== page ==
Ending Child Poverty Now: Local Approaches to California builds on previous Children’s Defense Fund reports on child poverty and outlines six strategic priorities that cities and counties should consider when addressing child poverty: 1. Enable Parents and Caregivers to Find Work that Pays a Living Wage; 2. Develop a Robust Safety Net to Help Families When they Fall on Hard Times; 3. Implement Financial Capability and Asset-Building Programs to Promote Youth and Family Economic Success; 4. Create Dedicated Funding Mechanisms to Support Local Anti-Poverty Strategies; 5. Identify Specific Local Needs and Develop Strong Partnerships to Coordinate and Target Resources; 6. Invest in Education, Health, and Youth Development to Break the Cycle of Poverty.
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Brothers, Sons, Selves Coalition Townhall with Speaker Anthony Rendon

Approximately 200 youth from Los Angeles and Long Beach participated in a discussion about the most critical issues facing boys and men of color. The Oct. 6 townhall event, entitled “Youth-led Solutions to Improve Our Schools and Neighborhoods,” was organized by California Assembly Speaker Anthony Rendon and the Brothers, Sons, Selves Coalition.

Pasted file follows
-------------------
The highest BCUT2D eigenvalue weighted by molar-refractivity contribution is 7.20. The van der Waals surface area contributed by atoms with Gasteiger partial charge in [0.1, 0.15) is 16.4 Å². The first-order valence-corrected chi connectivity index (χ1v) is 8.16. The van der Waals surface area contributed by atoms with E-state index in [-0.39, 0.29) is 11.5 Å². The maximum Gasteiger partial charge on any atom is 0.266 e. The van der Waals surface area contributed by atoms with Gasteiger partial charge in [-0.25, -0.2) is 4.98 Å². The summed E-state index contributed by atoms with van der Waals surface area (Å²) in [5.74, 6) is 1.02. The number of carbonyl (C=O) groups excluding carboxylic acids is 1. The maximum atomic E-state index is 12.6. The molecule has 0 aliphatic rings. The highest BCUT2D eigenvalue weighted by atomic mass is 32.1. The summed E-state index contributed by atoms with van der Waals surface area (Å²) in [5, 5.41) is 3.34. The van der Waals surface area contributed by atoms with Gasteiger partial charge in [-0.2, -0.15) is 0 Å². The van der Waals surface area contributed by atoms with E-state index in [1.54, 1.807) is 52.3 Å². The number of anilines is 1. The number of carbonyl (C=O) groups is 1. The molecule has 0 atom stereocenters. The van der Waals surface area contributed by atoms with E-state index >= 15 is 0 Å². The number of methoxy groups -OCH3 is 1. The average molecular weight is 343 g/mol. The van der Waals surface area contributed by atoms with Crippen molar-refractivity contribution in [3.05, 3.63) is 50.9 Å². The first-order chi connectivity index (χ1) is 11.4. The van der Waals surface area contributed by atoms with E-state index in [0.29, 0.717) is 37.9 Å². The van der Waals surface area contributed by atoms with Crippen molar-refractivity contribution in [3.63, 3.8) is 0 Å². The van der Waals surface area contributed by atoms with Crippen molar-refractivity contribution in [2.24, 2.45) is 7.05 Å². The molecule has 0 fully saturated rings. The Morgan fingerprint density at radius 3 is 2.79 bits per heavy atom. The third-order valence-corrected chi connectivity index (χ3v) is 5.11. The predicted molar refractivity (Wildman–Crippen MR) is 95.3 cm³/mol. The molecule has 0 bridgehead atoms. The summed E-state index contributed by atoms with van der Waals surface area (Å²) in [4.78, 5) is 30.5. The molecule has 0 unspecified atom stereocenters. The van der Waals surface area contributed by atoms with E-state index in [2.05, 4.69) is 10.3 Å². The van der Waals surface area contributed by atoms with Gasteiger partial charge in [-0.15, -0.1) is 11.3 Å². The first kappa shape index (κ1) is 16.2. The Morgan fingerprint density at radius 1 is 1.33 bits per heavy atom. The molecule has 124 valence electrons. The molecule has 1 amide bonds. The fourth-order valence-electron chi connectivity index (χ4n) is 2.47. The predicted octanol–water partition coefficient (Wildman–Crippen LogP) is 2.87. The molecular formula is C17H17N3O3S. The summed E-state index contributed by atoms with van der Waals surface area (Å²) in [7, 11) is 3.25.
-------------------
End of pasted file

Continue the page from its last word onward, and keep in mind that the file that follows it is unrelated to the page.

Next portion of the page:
The townhall was broken into three sections: education and school climate; decriminalization of youth; and youth empowerment and engagement. CDF-CA Executive Director Alex Johnson, one of the panelists, spoke about the importance of redefining what safety means in communities of colors. Safety is not increasing police presence in schools and neighborhoods, he said. Safety is having access to quality health care, mental health professionals and other resources that support the development of our youth.

CDF-CA Action Scholar CDF-CA Action Scholar Todd Bailey also participated in the program - welcoming attendees and posing questions to the audience.

Join us

Children’s Defense Fund-California is effective in large part because of the commitment and energy of our dedicated partners and individual supporters. Please show your commitment to our nation’s children, our future, by making a donation to support our efforts.

featured updates

Key Legislative Wins